With the season cranking up, the Next Act staff and board are scouring the Third and Fifth Wards for viable locations for a new theater. The company moved into its second floor Off-Broadway Theatre in early 2000, and the lease on the space will expire at the end of the upcoming season. While Next Act has an option to extend its stay to 2011, the rental fees would increase.
Kakuk said Next Act would like to find a new space large enough to accommodate 150 seats, an increase of 50 percent over the Off-Broadway's capacity. "We always envisioned this (the Off-Broadway) to be our transitional home," Cecsarini said. "Our next theater will be our final one."
The staff and board are hunting for an existing building in which a performance space can be built. If a new home is not ready a year from now, look for Next Act to perhaps spend part of another season in its present theater and / or rent venues from other stage companies.
Soul searching at the Boulevard
While Next Act is searching for a new theater, the Boulevard Ensemble is doing some soul searching about the theater building it owns in Bay View. The question: does the company want to keep it?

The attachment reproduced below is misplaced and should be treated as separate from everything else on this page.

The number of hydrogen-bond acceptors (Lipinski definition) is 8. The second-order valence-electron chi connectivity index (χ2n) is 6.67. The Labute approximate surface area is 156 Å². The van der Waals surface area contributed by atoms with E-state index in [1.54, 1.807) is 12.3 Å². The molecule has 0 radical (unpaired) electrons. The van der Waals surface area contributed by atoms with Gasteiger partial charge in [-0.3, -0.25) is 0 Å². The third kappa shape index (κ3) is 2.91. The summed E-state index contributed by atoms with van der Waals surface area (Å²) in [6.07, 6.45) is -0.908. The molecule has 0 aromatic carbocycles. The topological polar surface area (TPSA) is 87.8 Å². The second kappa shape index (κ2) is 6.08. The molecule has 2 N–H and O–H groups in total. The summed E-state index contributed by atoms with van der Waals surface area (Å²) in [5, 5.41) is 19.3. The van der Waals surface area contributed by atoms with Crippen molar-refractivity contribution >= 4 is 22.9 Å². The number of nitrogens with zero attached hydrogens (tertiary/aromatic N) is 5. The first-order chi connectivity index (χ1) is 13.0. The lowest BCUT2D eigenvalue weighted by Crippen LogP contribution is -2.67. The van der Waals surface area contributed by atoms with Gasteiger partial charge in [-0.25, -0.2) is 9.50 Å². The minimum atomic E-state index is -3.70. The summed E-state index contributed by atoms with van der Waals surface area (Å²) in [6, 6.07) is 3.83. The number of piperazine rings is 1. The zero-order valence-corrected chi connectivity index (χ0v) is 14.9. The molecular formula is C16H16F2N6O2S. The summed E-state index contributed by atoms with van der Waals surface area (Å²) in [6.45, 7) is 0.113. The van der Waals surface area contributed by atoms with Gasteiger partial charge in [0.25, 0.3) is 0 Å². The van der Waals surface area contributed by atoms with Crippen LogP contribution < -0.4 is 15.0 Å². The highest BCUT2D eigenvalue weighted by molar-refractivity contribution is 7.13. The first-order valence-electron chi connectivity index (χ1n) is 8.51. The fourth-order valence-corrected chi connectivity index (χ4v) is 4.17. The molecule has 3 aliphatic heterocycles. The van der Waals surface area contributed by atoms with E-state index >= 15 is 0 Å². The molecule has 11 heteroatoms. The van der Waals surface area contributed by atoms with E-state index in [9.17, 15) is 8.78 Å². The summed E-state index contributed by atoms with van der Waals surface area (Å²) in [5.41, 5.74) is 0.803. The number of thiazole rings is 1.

Founder and executive director Mark Bucher has discovered the downside of being a homeowner -- in this case a 50-seat storefront theater and a rental residential property behind it. He does not fondly recall shoveling the snow off the theater's roof last winter, and he is not enamored of being the company's handyman and bathroom cleaner as well as its producer, director, house manager, etc.
Bucher is the Boulevard's only full-time employee. Business manager Jane Wilke is part time.
"I'm 52 and I don't look forward to being up on the roof in the winter when I'm 53," Bucher recently said. "Those kinds of demands are very wearing. I still have something left in the tank, but I would like to do three shows a year and have a private life."
The building's upkeep requires a level of cash flow that is higher than only three annual productions can generate. A subcommittee of the Boulevard's board is studying options that include selling the theater. If that were to happen, Bucher said his company could produce shows in other venues, including non-traditional performance spaces.